The Sony Xperia Tipo specification is quite modest. It uses a single core 800 MHz Qualcomm Snapdragon processor which is teamed up with 512MB of Ram. It's certainly not the fastest phone we've used, but nor is it dreadfully slow. However, its benchmarks results didn’t exactly knock our socks off. It took 3710.1ms to complete the Sunspider test, while in Browsermark it clawed its way to a score of 50881, and Linpack reported that it reached 30.507Mflops. It's gaming performance actually isn’t that bad by budget standards, something which was reflected in the fact that it managed to deliver 25fps in the Egyptian Classic test in GL Benchmark.
When it comes to storage the phone has just 2.9GB or space built in. However, only around 2.2GB of this is available for storing your own apps and files. That's not an awful lot, as you're likely to burn through it quite quickly once you start taking lots of photos and load up your own music tracks and video files. However, the handset does have a microSD card slot which can take cards of up to 32GB in size.
The Sony Xperia Tipo runs on the Ice Cream Sandwich version of Android, which isn’t the latest version as it's now been superseded by Jelly Bean. Nevertheless, Ice Cream Sandwich is much more recent than the Gingerbread version that many other handsets around the £100 mark tend to use.
Sony has added its own launcher over the top of Android, but it still retains most of the core Ice Cream Sandwich features. For example, when you press and hold the home button a series of thumbnails pop up showing recently used applications and tapping on one of these instantly takes you back to the app. You can also swipe notifications sideway to get rid of them and also set data usage warnings so the phone monitors how much mobile data you're using and notifies you when you're getting close to the limit of your allowance.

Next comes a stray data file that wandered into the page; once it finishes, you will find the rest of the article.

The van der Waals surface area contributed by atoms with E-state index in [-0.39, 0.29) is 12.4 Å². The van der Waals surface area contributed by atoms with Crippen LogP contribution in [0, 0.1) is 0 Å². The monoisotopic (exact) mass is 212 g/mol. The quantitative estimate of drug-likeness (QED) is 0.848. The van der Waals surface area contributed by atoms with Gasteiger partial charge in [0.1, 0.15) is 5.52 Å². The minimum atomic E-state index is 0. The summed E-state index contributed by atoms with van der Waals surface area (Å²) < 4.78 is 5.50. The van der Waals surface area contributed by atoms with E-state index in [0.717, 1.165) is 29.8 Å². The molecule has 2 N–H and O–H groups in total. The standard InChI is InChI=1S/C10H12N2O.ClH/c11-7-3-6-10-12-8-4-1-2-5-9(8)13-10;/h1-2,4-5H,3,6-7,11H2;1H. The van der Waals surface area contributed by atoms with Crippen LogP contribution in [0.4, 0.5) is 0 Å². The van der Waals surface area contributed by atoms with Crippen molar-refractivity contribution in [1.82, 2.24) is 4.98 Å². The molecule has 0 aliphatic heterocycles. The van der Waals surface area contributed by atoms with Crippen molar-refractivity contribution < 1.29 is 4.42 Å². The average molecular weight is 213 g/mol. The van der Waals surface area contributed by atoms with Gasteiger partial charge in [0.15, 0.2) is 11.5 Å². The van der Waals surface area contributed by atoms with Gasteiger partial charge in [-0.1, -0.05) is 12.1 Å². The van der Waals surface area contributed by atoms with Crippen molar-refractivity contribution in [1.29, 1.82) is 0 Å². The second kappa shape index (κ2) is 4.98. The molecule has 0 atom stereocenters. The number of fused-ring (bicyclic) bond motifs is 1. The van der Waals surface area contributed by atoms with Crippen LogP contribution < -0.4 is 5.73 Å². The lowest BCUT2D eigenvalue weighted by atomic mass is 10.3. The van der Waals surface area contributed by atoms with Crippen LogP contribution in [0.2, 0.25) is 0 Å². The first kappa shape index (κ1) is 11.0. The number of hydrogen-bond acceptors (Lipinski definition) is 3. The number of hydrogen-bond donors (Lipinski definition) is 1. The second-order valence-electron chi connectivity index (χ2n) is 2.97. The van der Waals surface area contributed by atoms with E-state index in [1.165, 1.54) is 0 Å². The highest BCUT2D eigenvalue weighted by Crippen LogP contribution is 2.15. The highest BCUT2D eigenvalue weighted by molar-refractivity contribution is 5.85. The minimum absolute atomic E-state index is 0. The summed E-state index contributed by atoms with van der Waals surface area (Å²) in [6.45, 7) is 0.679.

Sony's own skin isn’t massively different from the standard Android layout, although the graphics have a distinct Sony flavour. There are some neat effects too. For example, when you put the phone into lock mode the screen folds in on itself and then into a thin line of bright white light like an old analogue TV turning off. The app drawer is also organised as a sideways scrolling list and a button on the bottom lets you reorganise the order of apps alphabetically, by most used or recently installed. Alternatively you can just arrange them in your own particular order.
Sony has added a few useful widgets such as the Top Contacts one which automatically populates itself with the four people that you most often communicate with. You get apps for Sony's own Music Unlimited music store as well the PlayNow store -- which complements Google's own Play Store -- and offers games, apps and wallpapers to buy and download. There's also a neat radio app for controlling the onboard FM tuner. It includes a TrackID button so if you hear a song on the radio and want to know what its called you can just hit this button and the phone use an online database to work out what track it is.
Call quality was a bit mixed. The earpiece delivers good quality audio, but the mic is a bit overly directional so if you hold the phone in slightly the wrong place callers may struggle to make out what you're saying. Battery life was very good though, no doubt helped by the small screen and modest processor. We found we could easily get more than a full day out of it before it needed a recharge.
The fact that the Sony Xperia Tipo is so small and moderately priced will attract many. It's also a bonus that it runs the relatively recent Ice Cream Sandwich version of Android. However, the small and low resolution screen makes it fiddly to use for everything bar the basics and the fact remains that the Huawei Ascend G300 offers a much better all round package for a similar price.